Record type: Thesis (Doctoral)

Abstract

This thesis explores the implications of parental divorce, or separation, and stepfamily formation in childhood for a cohort of young adults. It uses the 1970 British Cohort Study, which has followed up since those born in British in a week in April 1970. The age 26 survey is used to examine outcomes according to the number, type and timing of family transitions up to age 16. A regression based weighting scheme compensates for the effects of differential non-response at later stages of the study and the potential for bias in the reported date of parental separation is addressed.

Over one in four of the cohort members experienced family disruption. Using discrete-time logistic regression hazards models, the research identifies the characteristics of families more likely to undergo transitions by the time the cohort member is 16. The thesis then focuses on three outcomes: achieving fewer than five Ordinary Level examination passes; experiencing unemployment; and, for women, teenage or young motherhood. In the chapters examining educational attainment and early childbearing, the analysis controls for family characteristics from birth onwards to examine whether associations between family disruption and later outcomes are the product of the selection of certain families into disruption, a result of the environment around the time of transitions, or the effect of post disruption circumstances. The chapter considering unemployment evaluates whether certain family transitions continue to be associated with labour market experiences over and above any association with educational attainment.

Outcomes vary according to the sex of the cohort member, the type of disruption and their age at the last transition. Compared to children who grew up living with both natural parents, those who experienced the most common types of family disruption, into a lone mother or stepfather family (without ever living with stepsiblings) are not generally found to have a higher probability of more disadvantaged outcomes after taking early socio-economic circumstances into account. However, late childhood transitions seem to be associated with lower educational attainment for women, while an early move into a lone mother family may place men at a disadvantage in the labour market. Children who experienced less common transitions, such as those who lived in stepfamilies that ever contained stepsiblings or were ever taken into statutory or foster care, have poorer outcomes.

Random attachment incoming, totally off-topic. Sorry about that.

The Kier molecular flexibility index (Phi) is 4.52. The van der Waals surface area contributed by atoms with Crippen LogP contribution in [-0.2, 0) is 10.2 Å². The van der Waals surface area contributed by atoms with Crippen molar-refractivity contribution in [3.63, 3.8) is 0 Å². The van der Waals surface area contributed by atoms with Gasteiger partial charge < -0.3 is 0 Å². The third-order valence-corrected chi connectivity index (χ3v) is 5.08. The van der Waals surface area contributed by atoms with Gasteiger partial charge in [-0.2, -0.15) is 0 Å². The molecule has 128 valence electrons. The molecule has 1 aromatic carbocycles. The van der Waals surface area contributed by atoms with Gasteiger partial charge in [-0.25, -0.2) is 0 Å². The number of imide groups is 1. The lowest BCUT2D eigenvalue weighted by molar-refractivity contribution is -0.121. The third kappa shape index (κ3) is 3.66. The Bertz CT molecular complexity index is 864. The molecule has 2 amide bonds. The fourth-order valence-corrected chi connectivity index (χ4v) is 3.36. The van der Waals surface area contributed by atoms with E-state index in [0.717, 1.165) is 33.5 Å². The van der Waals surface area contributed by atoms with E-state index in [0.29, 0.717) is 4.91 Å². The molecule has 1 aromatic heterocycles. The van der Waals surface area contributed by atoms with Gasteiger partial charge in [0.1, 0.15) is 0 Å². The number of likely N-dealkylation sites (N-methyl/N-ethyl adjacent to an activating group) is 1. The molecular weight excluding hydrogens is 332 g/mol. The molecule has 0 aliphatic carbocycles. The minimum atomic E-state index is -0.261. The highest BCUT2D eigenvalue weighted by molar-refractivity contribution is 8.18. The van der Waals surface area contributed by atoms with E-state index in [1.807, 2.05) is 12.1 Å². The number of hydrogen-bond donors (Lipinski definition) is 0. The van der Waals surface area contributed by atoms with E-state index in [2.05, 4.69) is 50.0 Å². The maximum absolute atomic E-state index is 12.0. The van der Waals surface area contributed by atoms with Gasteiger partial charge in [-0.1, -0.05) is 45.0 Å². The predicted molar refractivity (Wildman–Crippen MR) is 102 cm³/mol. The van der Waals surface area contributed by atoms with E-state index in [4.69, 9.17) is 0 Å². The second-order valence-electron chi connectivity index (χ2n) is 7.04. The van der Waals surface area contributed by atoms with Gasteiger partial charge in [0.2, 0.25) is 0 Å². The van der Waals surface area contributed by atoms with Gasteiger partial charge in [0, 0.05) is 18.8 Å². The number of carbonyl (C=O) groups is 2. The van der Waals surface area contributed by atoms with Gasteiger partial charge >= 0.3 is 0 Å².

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Published date: 2001

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Local EPrints ID: 464524
URI: http://eprints.soton.ac.uk/id/eprint/464524
PURE UUID: 6f3c1129-6f20-4e93-87d8-21066fdb68be

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Date deposited: 04 Jul 2022 23:44
Last modified: 23 Jul 2022 02:13

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Contributors

Author: Sarah Cheesbrough